Hunter region’s newest school transforms teaching and learning
Hunter region’s newest school transforms teaching and learning
Published on 12 November, 2021

Catherine McAuley College in Medowie is making history not only as the Hunter’s newest high school but for encouraging a new way of thinking about teaching and learning.

In 2021, the college opened to 300 eager students in Year 7 and 8 and will transition an additional year group each year until reaching a capacity of up to 1,200 students in 2025. This major project has received $15.1 million total funding from the NSW Government over three grant rounds.

The college is the first in the Maitland-Newcastle Diocese to be designed with full campus-wide Wi-Fi connectivity, supporting both indoor and outdoor learning environments.

Learning environments are future focused with an emphasis on flexibility and agility. Students are supported by stimulating, comfortable learner-centred environments that enable collaboration, communication and deep engagement.

Director of Catholic Schools Maitland-Newcastle, Gerard Mowbray said: “Catherine McAuley College is designed to engage students and staff in the ecology surrounding the site. The Catholic Diocese is investing record funding in school design and infrastructure, with the primary purpose of transcending students’ learning experience.”

Facilities have been designed with the principles of stewardship of creation and sustainability in mind. This has greatly influenced the footprint and choice of materials used in the buildings to complement the school’s bushland setting.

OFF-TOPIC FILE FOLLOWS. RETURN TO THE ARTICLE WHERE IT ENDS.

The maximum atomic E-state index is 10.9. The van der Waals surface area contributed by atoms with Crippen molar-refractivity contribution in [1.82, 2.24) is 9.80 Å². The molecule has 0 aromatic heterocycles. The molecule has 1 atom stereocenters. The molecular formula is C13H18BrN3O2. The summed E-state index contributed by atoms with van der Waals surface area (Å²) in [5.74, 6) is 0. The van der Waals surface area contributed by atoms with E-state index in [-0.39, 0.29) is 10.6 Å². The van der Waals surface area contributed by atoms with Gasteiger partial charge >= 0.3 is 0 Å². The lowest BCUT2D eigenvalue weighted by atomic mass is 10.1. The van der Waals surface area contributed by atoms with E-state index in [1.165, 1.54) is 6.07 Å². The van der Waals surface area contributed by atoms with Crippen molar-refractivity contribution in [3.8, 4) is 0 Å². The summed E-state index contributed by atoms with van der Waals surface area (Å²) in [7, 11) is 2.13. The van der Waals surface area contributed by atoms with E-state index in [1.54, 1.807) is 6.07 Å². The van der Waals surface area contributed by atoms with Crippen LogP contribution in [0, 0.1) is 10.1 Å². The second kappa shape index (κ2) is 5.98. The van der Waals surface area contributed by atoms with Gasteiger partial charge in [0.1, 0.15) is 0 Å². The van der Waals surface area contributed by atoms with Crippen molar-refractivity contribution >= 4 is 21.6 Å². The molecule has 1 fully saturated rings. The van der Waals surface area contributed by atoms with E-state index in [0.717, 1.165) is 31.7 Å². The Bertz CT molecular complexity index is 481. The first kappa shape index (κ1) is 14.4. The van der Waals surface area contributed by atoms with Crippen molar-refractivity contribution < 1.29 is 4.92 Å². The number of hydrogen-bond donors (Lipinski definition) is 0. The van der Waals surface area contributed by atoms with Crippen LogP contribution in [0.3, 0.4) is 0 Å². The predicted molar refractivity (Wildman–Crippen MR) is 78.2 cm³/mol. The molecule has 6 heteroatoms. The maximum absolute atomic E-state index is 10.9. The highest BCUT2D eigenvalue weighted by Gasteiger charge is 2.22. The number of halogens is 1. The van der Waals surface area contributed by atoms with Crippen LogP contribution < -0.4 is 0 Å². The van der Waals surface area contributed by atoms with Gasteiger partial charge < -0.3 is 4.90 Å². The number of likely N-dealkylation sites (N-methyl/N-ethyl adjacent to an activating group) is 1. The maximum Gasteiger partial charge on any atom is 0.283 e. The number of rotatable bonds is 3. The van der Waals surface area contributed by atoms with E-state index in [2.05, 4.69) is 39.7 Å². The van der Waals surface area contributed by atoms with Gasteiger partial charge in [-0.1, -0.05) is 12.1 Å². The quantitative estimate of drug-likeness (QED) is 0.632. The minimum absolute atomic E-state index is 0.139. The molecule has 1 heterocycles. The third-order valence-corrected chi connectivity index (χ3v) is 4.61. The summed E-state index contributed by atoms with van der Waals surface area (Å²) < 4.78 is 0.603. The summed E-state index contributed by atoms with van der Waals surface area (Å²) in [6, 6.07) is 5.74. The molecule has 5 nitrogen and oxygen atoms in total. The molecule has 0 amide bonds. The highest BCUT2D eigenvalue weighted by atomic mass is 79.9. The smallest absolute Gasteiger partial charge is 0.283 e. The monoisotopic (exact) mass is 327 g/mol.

The school draws 100 per cent of its electricity from renewable sources and has implemented a broad range of energy efficient measures including low artificial lighting, the use of LED lights, timers on lights and occupancy sensors and rainwater for irrigation and toilets.

Catholic Diocese of Maitland-Newcastle Chief Executive Sean Scanlon said: “Green energy is a key part of our sustainability journey and we calculated it would reduce carbon emissions by about 400 tonnes over 12 months.

Foundation Principal Scott Donohoe said: “We’re built on a greenfield site and it’s important for our community and students and families to know that we use practices that are sustainable. It sends a strong message to the community we’re playing our part in tackling climate change.”

Construction will continue in stages over eight years to meet future demand in the region. Once completed in 2025, the campus will cater to children of all ages with an early education learning centre, primary school, high school and chapel.